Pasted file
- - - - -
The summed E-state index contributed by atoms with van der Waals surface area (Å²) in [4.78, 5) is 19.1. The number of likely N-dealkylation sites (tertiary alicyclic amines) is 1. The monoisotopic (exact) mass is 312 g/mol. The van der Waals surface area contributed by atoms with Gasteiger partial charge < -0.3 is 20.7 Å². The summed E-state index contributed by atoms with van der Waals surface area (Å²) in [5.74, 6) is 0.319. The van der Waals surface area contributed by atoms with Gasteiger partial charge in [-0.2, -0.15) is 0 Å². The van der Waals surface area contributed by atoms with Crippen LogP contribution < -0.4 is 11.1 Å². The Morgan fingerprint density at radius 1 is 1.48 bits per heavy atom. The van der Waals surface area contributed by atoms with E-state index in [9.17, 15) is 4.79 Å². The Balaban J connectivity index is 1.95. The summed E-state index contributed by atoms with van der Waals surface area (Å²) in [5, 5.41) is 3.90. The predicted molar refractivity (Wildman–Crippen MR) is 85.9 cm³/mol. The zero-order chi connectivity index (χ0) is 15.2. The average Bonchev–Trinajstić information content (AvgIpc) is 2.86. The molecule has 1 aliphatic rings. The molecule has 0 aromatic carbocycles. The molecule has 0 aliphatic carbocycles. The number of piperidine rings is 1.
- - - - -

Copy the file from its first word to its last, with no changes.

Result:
The summed E-state index contributed by atoms with van der Waals surface area (Å²) in [4.78, 5) is 19.1. The number of likely N-dealkylation sites (tertiary alicyclic amines) is 1. The monoisotopic (exact) mass is 312 g/mol. The van der Waals surface area contributed by atoms with Gasteiger partial charge < -0.3 is 20.7 Å². The summed E-state index contributed by atoms with van der Waals surface area (Å²) in [5.74, 6) is 0.319. The van der Waals surface area contributed by atoms with Gasteiger partial charge in [-0.2, -0.15) is 0 Å². The van der Waals surface area contributed by atoms with Crippen LogP contribution < -0.4 is 11.1 Å². The Morgan fingerprint density at radius 1 is 1.48 bits per heavy atom. The van der Waals surface area contributed by atoms with E-state index in [9.17, 15) is 4.79 Å². The Balaban J connectivity index is 1.95. The summed E-state index contributed by atoms with van der Waals surface area (Å²) in [5, 5.41) is 3.90. The predicted molar refractivity (Wildman–Crippen MR) is 85.9 cm³/mol. The zero-order chi connectivity index (χ0) is 15.2. The average Bonchev–Trinajstić information content (AvgIpc) is 2.86. The molecule has 1 aliphatic rings. The molecule has 0 aromatic carbocycles. The molecule has 0 aliphatic carbocycles. The number of piperidine rings is 1.